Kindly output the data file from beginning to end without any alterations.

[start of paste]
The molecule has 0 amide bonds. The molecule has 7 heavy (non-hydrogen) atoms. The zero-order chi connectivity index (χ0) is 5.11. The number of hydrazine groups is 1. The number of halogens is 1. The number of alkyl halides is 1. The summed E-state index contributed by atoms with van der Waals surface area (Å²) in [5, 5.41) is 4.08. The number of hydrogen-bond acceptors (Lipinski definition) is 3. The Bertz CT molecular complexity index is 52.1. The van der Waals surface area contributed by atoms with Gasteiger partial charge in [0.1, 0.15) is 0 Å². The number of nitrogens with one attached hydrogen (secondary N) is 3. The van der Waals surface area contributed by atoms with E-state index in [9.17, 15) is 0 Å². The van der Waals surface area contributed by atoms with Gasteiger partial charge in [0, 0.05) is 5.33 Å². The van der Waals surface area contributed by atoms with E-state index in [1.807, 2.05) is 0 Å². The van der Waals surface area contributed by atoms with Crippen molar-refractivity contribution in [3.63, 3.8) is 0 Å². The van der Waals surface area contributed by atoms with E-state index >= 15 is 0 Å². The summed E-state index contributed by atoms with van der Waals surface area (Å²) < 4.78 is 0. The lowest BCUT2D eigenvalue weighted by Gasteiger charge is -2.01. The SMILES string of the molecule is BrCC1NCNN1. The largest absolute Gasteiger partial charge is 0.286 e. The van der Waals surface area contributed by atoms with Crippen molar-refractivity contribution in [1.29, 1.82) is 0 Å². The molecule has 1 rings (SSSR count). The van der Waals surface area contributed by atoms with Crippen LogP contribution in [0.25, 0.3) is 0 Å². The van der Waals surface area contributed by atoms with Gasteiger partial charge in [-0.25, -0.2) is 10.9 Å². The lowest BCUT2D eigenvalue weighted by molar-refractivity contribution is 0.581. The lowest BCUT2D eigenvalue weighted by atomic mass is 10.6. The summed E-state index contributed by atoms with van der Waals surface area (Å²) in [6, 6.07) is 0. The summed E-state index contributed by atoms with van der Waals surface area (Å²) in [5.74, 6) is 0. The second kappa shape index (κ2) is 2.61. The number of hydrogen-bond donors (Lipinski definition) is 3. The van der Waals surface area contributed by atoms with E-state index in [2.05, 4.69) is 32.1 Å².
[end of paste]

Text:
The molecule has 0 amide bonds. The molecule has 7 heavy (non-hydrogen) atoms. The zero-order chi connectivity index (χ0) is 5.11. The number of hydrazine groups is 1. The number of halogens is 1. The number of alkyl halides is 1. The summed E-state index contributed by atoms with van der Waals surface area (Å²) in [5, 5.41) is 4.08. The number of hydrogen-bond acceptors (Lipinski definition) is 3. The Bertz CT molecular complexity index is 52.1. The van der Waals surface area contributed by atoms with Gasteiger partial charge in [0.1, 0.15) is 0 Å². The number of nitrogens with one attached hydrogen (secondary N) is 3. The van der Waals surface area contributed by atoms with E-state index in [9.17, 15) is 0 Å². The van der Waals surface area contributed by atoms with Gasteiger partial charge in [0, 0.05) is 5.33 Å². The van der Waals surface area contributed by atoms with E-state index in [1.807, 2.05) is 0 Å². The van der Waals surface area contributed by atoms with Crippen molar-refractivity contribution in [3.63, 3.8) is 0 Å². The van der Waals surface area contributed by atoms with E-state index >= 15 is 0 Å². The summed E-state index contributed by atoms with van der Waals surface area (Å²) < 4.78 is 0. The lowest BCUT2D eigenvalue weighted by Gasteiger charge is -2.01. The SMILES string of the molecule is BrCC1NCNN1. The largest absolute Gasteiger partial charge is 0.286 e. The van der Waals surface area contributed by atoms with Crippen molar-refractivity contribution in [1.29, 1.82) is 0 Å². The molecule has 1 rings (SSSR count). The van der Waals surface area contributed by atoms with Crippen LogP contribution in [0.25, 0.3) is 0 Å². The van der Waals surface area contributed by atoms with Gasteiger partial charge in [-0.25, -0.2) is 10.9 Å². The lowest BCUT2D eigenvalue weighted by molar-refractivity contribution is 0.581. The lowest BCUT2D eigenvalue weighted by atomic mass is 10.6. The summed E-state index contributed by atoms with van der Waals surface area (Å²) in [6, 6.07) is 0. The summed E-state index contributed by atoms with van der Waals surface area (Å²) in [5.74, 6) is 0. The second kappa shape index (κ2) is 2.61. The number of hydrogen-bond donors (Lipinski definition) is 3. The van der Waals surface area contributed by atoms with E-state index in [2.05, 4.69) is 32.1 Å².